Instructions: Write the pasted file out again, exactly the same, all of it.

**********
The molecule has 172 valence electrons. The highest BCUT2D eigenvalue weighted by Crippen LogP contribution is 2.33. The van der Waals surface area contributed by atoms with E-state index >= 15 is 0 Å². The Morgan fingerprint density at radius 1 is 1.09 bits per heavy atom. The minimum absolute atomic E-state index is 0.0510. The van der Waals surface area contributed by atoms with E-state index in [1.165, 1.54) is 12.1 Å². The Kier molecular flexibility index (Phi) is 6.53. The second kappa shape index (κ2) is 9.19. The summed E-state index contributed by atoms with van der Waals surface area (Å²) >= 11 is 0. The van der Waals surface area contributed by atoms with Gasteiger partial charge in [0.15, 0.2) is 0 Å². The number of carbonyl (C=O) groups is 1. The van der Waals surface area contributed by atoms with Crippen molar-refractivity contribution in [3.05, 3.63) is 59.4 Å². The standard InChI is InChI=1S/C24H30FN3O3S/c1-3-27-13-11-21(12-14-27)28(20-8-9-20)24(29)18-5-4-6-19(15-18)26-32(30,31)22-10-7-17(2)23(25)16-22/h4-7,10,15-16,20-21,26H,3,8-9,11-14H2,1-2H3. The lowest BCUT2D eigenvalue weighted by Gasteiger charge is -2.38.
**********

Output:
The molecule has 172 valence electrons. The highest BCUT2D eigenvalue weighted by Crippen LogP contribution is 2.33. The van der Waals surface area contributed by atoms with E-state index >= 15 is 0 Å². The Morgan fingerprint density at radius 1 is 1.09 bits per heavy atom. The minimum absolute atomic E-state index is 0.0510. The van der Waals surface area contributed by atoms with E-state index in [1.165, 1.54) is 12.1 Å². The Kier molecular flexibility index (Phi) is 6.53. The second kappa shape index (κ2) is 9.19. The summed E-state index contributed by atoms with van der Waals surface area (Å²) >= 11 is 0. The van der Waals surface area contributed by atoms with Gasteiger partial charge in [0.15, 0.2) is 0 Å². The number of carbonyl (C=O) groups is 1. The van der Waals surface area contributed by atoms with Crippen molar-refractivity contribution in [3.05, 3.63) is 59.4 Å². The standard InChI is InChI=1S/C24H30FN3O3S/c1-3-27-13-11-21(12-14-27)28(20-8-9-20)24(29)18-5-4-6-19(15-18)26-32(30,31)22-10-7-17(2)23(25)16-22/h4-7,10,15-16,20-21,26H,3,8-9,11-14H2,1-2H3. The lowest BCUT2D eigenvalue weighted by Gasteiger charge is -2.38.